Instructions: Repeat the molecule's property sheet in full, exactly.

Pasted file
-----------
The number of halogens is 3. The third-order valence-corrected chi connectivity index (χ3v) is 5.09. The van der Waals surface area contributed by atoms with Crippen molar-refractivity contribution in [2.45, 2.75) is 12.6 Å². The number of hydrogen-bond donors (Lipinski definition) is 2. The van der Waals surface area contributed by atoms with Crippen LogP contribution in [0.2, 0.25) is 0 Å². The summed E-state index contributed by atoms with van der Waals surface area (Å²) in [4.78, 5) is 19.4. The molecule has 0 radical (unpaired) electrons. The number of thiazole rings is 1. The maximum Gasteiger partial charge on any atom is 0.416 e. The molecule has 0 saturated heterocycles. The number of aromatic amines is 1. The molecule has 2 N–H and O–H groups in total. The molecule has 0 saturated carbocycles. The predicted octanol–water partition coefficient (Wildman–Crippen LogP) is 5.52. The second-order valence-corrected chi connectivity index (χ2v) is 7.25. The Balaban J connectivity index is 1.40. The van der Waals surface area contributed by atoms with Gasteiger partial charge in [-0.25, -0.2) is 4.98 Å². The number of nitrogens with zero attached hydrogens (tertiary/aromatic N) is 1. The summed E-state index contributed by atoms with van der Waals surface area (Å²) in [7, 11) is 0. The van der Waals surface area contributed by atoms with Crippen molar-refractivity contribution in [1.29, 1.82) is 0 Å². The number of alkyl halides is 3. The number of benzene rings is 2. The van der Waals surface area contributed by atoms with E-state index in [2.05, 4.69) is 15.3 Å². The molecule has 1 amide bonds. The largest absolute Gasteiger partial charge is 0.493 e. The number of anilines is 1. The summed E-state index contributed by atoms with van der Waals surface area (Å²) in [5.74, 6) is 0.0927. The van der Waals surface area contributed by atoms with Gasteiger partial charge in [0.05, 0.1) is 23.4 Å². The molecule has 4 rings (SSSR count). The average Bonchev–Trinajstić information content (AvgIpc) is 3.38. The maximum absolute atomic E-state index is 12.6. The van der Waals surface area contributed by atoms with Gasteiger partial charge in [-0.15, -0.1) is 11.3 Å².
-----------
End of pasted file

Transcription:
The number of halogens is 3. The third-order valence-corrected chi connectivity index (χ3v) is 5.09. The van der Waals surface area contributed by atoms with Crippen molar-refractivity contribution in [2.45, 2.75) is 12.6 Å². The number of hydrogen-bond donors (Lipinski definition) is 2. The van der Waals surface area contributed by atoms with Crippen LogP contribution in [0.2, 0.25) is 0 Å². The summed E-state index contributed by atoms with van der Waals surface area (Å²) in [4.78, 5) is 19.4. The molecule has 0 radical (unpaired) electrons. The number of thiazole rings is 1. The maximum Gasteiger partial charge on any atom is 0.416 e. The molecule has 0 saturated heterocycles. The number of aromatic amines is 1. The molecule has 2 N–H and O–H groups in total. The molecule has 0 saturated carbocycles. The predicted octanol–water partition coefficient (Wildman–Crippen LogP) is 5.52. The second-order valence-corrected chi connectivity index (χ2v) is 7.25. The Balaban J connectivity index is 1.40. The van der Waals surface area contributed by atoms with Gasteiger partial charge in [-0.25, -0.2) is 4.98 Å². The number of nitrogens with zero attached hydrogens (tertiary/aromatic N) is 1. The summed E-state index contributed by atoms with van der Waals surface area (Å²) in [7, 11) is 0. The van der Waals surface area contributed by atoms with Crippen molar-refractivity contribution in [1.29, 1.82) is 0 Å². The number of alkyl halides is 3. The number of benzene rings is 2. The van der Waals surface area contributed by atoms with E-state index in [2.05, 4.69) is 15.3 Å². The molecule has 1 amide bonds. The largest absolute Gasteiger partial charge is 0.493 e. The number of anilines is 1. The summed E-state index contributed by atoms with van der Waals surface area (Å²) in [5.74, 6) is 0.0927. The van der Waals surface area contributed by atoms with Gasteiger partial charge in [0.05, 0.1) is 23.4 Å². The molecule has 4 rings (SSSR count). The average Bonchev–Trinajstić information content (AvgIpc) is 3.38. The maximum absolute atomic E-state index is 12.6. The van der Waals surface area contributed by atoms with Gasteiger partial charge in [-0.15, -0.1) is 11.3 Å².